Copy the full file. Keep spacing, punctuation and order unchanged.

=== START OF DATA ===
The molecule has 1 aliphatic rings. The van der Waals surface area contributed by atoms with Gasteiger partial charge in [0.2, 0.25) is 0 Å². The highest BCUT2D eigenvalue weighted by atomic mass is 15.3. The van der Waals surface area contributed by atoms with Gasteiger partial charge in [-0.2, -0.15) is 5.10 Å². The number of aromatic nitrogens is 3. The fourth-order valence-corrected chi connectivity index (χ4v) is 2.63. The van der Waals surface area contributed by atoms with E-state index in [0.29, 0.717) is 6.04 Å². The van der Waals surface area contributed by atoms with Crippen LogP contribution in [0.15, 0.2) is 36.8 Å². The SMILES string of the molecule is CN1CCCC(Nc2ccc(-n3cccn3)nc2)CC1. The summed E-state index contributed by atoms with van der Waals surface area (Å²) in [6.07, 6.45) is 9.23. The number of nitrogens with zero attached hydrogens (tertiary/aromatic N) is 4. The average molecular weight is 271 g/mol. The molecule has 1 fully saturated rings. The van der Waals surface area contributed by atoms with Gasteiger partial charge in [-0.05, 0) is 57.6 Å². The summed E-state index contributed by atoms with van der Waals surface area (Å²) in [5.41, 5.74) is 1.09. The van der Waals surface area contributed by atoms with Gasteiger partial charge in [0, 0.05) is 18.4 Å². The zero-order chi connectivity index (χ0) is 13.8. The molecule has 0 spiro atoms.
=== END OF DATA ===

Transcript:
The molecule has 1 aliphatic rings. The van der Waals surface area contributed by atoms with Gasteiger partial charge in [0.2, 0.25) is 0 Å². The highest BCUT2D eigenvalue weighted by atomic mass is 15.3. The van der Waals surface area contributed by atoms with Gasteiger partial charge in [-0.2, -0.15) is 5.10 Å². The number of aromatic nitrogens is 3. The fourth-order valence-corrected chi connectivity index (χ4v) is 2.63. The van der Waals surface area contributed by atoms with E-state index in [0.29, 0.717) is 6.04 Å². The van der Waals surface area contributed by atoms with Crippen LogP contribution in [0.15, 0.2) is 36.8 Å². The SMILES string of the molecule is CN1CCCC(Nc2ccc(-n3cccn3)nc2)CC1. The summed E-state index contributed by atoms with van der Waals surface area (Å²) in [6.07, 6.45) is 9.23. The number of nitrogens with zero attached hydrogens (tertiary/aromatic N) is 4. The average molecular weight is 271 g/mol. The molecule has 1 fully saturated rings. The van der Waals surface area contributed by atoms with Gasteiger partial charge in [-0.05, 0) is 57.6 Å². The summed E-state index contributed by atoms with van der Waals surface area (Å²) in [5.41, 5.74) is 1.09. The van der Waals surface area contributed by atoms with Gasteiger partial charge in [0, 0.05) is 18.4 Å². The zero-order chi connectivity index (χ0) is 13.8. The molecule has 0 spiro atoms.